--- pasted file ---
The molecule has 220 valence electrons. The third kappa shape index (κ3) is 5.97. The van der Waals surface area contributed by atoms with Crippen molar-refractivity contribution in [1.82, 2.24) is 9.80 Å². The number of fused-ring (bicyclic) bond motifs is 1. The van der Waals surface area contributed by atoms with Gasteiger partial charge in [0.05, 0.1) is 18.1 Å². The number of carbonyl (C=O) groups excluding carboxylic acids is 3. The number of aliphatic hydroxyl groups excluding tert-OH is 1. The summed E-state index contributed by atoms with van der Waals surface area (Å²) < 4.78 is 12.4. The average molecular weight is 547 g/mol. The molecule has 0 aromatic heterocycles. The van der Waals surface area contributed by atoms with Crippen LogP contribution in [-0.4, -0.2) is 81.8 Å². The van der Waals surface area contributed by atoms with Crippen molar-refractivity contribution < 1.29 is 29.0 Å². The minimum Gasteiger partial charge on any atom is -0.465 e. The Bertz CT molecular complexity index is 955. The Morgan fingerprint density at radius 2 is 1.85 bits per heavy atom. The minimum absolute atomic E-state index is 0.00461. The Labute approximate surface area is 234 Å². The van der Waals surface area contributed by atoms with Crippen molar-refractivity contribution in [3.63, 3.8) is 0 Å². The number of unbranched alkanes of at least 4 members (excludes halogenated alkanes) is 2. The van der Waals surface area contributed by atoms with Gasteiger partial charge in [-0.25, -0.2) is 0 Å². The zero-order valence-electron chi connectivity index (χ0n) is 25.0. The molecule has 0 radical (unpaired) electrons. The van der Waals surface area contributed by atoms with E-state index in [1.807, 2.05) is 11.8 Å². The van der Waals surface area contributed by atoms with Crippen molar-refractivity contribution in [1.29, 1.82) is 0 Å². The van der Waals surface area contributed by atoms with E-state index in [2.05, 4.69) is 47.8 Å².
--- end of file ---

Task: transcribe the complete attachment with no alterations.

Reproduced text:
The molecule has 220 valence electrons. The third kappa shape index (κ3) is 5.97. The van der Waals surface area contributed by atoms with Crippen molar-refractivity contribution in [1.82, 2.24) is 9.80 Å². The number of fused-ring (bicyclic) bond motifs is 1. The van der Waals surface area contributed by atoms with Gasteiger partial charge in [0.05, 0.1) is 18.1 Å². The number of carbonyl (C=O) groups excluding carboxylic acids is 3. The number of aliphatic hydroxyl groups excluding tert-OH is 1. The summed E-state index contributed by atoms with van der Waals surface area (Å²) < 4.78 is 12.4. The average molecular weight is 547 g/mol. The molecule has 0 aromatic heterocycles. The van der Waals surface area contributed by atoms with Crippen LogP contribution in [-0.4, -0.2) is 81.8 Å². The van der Waals surface area contributed by atoms with Crippen molar-refractivity contribution < 1.29 is 29.0 Å². The minimum Gasteiger partial charge on any atom is -0.465 e. The Bertz CT molecular complexity index is 955. The Morgan fingerprint density at radius 2 is 1.85 bits per heavy atom. The minimum absolute atomic E-state index is 0.00461. The Labute approximate surface area is 234 Å². The van der Waals surface area contributed by atoms with Crippen molar-refractivity contribution in [3.63, 3.8) is 0 Å². The number of unbranched alkanes of at least 4 members (excludes halogenated alkanes) is 2. The van der Waals surface area contributed by atoms with Gasteiger partial charge in [-0.25, -0.2) is 0 Å². The zero-order valence-electron chi connectivity index (χ0n) is 25.0. The molecule has 0 radical (unpaired) electrons. The van der Waals surface area contributed by atoms with E-state index in [1.807, 2.05) is 11.8 Å². The van der Waals surface area contributed by atoms with Crippen molar-refractivity contribution in [1.29, 1.82) is 0 Å². The van der Waals surface area contributed by atoms with E-state index in [2.05, 4.69) is 47.8 Å².